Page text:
It has been drawn to my attention that I have fallen silent. It may have seemed that I took early retirement after New York, but in fact I was only playing possum. There was a humble 5k in Charlottesville on New Year's Day, not an auspicious race as I was several pounds overweight notwithstanding the gastrointestinal virus I'd had for the preceding couple of days. Then I did some training, and managed in a civilised time a couple of 20 milers, one in Wymondham (ear Norwich. Norwich? Imagine Britain's a bunny rabbit, facing left: Norwich is the tail. Picture it?). Another somewhere else. Then there were a couple of ten milers, and a 10k which was more or less straight uphill for the first half. That was the first race when I was with the leaders at the end of the first kilometer (with about 1200 people behind us) ... and then they speeded up. And then there was Copenhagen.
The Copenhagen marathon started at 9:30 Denmark time last Sunday. It was windy but not yet raining. Many of the runners seemed quite tall. The race organisers decided that, as my birth year is 1966 (Pomerol, please), I should be in the 40-44 veteran category. When I first saw this, I had some faint hope of getting some silverware at the end. However, the race included the all-Denmark championship, so every fast forty-year old in Denmark turned up at the start line. My optimism waned.
Without going into details, it had been a bad week, and there was less adrenaline in my reserves than was optimal, but, always game for a bit of self abasement, I started with the 3-hour pacers. For the first half of the marathon I ran at a pace of 4:14 per kilometre, which is one second a kilometre faster than 3-hour pace. Odd, then, that when I crossed the half-way line in an immaculate 1:29:26, the 3-hour pacers were visible on the horizon at that point. The course, which consisted of three loops, the first and third more or less identical, was fairly flat, but quite windy. The winds cut along the main canal, where we ran along the water under the shadow of the diamond -- the national library, which leans out over the water so the reflected light strikes upward on the ceiling and ripples across the building -- and past the statue of a woman driving a team of oxen -- she turned her relatives into oxen, then used them to cut a furrow between denmark and sweden. They could have saved an awful lot of money on that bridge if she hadn't done that.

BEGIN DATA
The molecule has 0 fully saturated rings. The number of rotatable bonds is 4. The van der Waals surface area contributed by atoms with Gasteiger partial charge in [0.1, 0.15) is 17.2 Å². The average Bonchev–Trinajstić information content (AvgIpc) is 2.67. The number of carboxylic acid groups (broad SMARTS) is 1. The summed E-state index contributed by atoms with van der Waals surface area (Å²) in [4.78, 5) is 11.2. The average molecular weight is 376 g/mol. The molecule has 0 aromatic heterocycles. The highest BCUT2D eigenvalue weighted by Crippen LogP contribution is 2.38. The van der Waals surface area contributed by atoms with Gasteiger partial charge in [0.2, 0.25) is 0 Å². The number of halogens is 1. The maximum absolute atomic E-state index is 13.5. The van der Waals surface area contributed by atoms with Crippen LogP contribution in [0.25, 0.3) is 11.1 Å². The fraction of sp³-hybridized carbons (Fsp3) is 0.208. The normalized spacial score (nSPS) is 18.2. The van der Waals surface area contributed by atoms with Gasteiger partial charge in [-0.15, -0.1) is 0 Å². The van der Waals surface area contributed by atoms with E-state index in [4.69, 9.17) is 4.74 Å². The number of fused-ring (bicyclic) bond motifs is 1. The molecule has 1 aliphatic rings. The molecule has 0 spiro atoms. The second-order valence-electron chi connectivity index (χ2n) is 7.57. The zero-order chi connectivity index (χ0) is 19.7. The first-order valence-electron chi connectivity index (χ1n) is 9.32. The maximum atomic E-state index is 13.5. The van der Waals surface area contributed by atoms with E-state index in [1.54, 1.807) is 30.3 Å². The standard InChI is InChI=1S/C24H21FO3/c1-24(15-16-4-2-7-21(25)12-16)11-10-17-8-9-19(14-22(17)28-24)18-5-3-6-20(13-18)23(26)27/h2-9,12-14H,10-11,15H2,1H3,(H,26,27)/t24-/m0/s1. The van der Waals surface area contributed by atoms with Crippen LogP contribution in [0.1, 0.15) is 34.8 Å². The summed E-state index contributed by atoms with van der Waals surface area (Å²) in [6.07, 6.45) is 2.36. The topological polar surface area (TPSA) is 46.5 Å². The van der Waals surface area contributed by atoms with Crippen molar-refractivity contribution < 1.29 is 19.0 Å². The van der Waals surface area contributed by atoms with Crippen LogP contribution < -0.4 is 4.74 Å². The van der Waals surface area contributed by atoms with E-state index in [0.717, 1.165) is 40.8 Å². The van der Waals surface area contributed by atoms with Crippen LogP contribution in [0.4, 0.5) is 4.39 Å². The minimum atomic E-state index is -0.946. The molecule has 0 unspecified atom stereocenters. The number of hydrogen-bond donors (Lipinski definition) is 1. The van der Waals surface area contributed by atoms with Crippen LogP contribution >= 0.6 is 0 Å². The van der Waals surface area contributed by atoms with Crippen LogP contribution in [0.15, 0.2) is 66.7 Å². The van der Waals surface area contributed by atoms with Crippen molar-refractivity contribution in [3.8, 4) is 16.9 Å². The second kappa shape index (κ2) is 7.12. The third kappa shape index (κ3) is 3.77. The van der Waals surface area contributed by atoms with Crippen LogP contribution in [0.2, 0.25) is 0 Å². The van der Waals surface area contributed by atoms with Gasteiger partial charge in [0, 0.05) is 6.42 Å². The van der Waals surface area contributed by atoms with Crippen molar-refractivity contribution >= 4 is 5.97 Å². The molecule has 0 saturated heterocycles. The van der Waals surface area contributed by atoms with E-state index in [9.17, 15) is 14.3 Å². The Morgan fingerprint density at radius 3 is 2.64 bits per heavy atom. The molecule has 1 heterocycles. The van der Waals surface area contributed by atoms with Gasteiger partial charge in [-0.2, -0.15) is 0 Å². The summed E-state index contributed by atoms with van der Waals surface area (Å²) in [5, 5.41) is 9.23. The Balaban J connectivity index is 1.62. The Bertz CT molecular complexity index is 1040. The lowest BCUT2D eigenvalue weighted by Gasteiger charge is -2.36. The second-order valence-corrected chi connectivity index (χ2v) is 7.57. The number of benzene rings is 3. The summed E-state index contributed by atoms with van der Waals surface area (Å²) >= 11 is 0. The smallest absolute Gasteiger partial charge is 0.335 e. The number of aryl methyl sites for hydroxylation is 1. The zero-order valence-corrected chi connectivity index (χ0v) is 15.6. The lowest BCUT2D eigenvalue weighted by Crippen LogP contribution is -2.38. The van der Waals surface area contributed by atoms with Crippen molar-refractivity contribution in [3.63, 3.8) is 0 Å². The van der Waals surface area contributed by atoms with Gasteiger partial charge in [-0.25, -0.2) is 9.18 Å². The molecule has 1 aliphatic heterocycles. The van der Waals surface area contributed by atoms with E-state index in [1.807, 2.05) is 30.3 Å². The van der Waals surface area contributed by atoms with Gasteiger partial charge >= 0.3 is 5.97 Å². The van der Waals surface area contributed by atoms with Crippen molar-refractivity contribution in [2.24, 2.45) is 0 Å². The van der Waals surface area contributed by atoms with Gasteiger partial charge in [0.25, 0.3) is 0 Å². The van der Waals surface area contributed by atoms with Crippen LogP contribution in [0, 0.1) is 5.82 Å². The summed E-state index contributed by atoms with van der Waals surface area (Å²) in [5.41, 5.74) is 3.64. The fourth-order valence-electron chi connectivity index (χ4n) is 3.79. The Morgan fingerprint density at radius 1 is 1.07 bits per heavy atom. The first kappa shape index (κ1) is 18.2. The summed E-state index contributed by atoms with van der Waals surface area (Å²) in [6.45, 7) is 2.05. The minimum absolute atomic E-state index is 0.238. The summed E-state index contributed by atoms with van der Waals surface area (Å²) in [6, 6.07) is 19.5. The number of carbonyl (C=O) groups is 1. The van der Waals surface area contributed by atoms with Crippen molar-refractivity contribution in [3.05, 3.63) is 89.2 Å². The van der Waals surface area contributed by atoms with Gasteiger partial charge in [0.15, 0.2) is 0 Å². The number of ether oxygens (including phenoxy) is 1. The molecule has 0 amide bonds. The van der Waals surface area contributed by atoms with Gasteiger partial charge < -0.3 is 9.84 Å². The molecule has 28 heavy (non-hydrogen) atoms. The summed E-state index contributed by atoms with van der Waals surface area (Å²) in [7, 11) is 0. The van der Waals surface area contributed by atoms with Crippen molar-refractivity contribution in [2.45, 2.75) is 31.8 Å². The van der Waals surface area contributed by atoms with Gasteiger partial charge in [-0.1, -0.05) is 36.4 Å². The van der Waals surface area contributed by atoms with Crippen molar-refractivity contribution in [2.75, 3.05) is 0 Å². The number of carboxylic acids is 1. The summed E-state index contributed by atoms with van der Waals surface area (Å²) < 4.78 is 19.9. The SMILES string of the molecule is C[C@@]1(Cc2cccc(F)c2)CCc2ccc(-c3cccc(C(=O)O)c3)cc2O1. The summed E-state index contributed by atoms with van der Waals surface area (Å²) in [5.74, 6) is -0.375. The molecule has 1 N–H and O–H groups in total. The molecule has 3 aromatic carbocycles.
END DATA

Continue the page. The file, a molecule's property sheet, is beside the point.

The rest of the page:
After the half-way point I slowed by about fourteen seconds a kilometer, adding 5 mins or so to my second half. many others (including the two Kenyan leaders, who crashed and burned within a couple of k of the end, leaving victory to a Dane) seemed worse fated ... I passed eighty odd people (thirteen of whom were over forty) in the second half, and came in 166th out of 4600 or so finishers, and 31st among the vets. I passed the line in 3:03:54, which is seven and a half minutes faster than I've done it before. The three-hour pacers were six minutes in front of me (and no one was with them by that point). Next year I hope to break 3.
At the finish line I exchanged a few words with Sara from Essex, whom I passed near the end, and who had very nice form; met Lauren and Marchamont, got dressed, ate some things; we went for a coffee, then a one-hour boat trip around the canals of Copenhagen. As we pulled back into the harbour it was thundering with rain ... and the finishers were still coming in, wet, cold, beaten by the wind, limping and probably fantastically bored. I think these people who can run for five and a half hours are amazing.
To see the photographs, go to:
and type in my number, 1157
where it says "Indtast deltager nr." (which means enter runner number)
The medal, with a red and white ribbon, shows the team of oxen separating Denmark from Sweden.